Like scrappy Ghostbusters sans ecto-containment units, the Ghost Team speaks with people and ghosts from all over Los Angeles to figure out the intricate reasons for their hauntings as Zelda's big brother Jordan makes an amateur documentary of their adventures. While making friends with ghosts, the children also gain a new understanding of a city they thought they knew, like Boyle Heights' Japanese history, Leimert Park's musical community consciousness or L.A.'s Indigenous past.
Ito says the idea to incorporate the supernatural came because of a ghostly experience she had as a 6-year-old. She was in the bathroom when she thought she saw the ghost of her great-grandmother. "Yeah, I was scared," said Ito. She cried out for help, but from his bedroom, her father replied, "Just go back to bed." And so she did.
It was an anti-climactic ending to what could have been the start of a horror story, but for Ito, it was the beginning of a promising creative career. The next day, her father approached her and asked "What happened? What did you see?" and, eventually, corroborated her story by saying he too saw something earlier that night as well.
"I was telling a friend, it means so much to be believed by your parents. They didn't treat it as like, 'What? That's insane?' It's more like, 'Oh, tell me about it,' so now, it's easier for me to make a show about a lot of these things because I was never told, 'I don't believe you about this thing you think you saw.'"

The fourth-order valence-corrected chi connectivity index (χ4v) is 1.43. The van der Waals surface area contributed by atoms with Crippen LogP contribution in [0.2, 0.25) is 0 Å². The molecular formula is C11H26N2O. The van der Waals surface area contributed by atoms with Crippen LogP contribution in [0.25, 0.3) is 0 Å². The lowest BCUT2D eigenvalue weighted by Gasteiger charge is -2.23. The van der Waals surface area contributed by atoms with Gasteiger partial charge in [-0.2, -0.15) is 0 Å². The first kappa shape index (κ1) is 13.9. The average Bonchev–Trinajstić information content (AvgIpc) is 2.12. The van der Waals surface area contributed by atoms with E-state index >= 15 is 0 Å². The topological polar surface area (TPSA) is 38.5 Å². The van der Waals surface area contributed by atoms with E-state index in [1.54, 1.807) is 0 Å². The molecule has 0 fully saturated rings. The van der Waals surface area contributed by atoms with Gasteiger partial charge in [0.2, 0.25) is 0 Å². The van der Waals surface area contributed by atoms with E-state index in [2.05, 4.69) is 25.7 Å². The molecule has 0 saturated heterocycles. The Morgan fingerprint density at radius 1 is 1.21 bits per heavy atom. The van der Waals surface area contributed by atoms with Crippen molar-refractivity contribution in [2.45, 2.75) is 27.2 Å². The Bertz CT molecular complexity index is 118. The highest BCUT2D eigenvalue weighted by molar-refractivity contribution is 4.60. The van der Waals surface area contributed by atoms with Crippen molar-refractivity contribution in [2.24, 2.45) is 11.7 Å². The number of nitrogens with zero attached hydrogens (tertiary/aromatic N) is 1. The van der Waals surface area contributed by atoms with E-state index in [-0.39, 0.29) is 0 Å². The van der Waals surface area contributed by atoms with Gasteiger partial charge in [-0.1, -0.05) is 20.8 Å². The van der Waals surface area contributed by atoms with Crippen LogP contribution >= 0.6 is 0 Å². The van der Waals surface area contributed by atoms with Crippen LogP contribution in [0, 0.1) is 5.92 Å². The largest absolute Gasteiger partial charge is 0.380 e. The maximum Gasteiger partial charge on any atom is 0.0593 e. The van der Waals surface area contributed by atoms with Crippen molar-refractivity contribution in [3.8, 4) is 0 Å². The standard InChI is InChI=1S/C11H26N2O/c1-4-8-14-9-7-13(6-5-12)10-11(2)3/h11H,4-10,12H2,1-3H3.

Ito, a 15-year veteran of the animation industry and an alum of animated projects such as "Adventure Time," "Cloudy with a Chance of Meatballs 2" and "Phineas and Ferb," says a second catalyst for the animated series were L.A. haters. "When [I] hear somebody say, 'Oh, I hate L.A. or I didn't like it there, it feels really shallow … I think … 'You probably don't know a lot about what it really is because it's too deep to be able to just sort of brush it off' like, 'I don't like it here,'" said Ito.
City of Change
To make "City of Ghosts," she also drew on the realization that the Los Angeles she grew up in isn't quite the same as it is today. "I noticed that the city has changed so much, so a lot of neighborhoods that were a certain way when I was little were not that way anymore," said Ito. This urge to capture deeper stories of communities that were gradually being overwritten was the second catalyst for the series.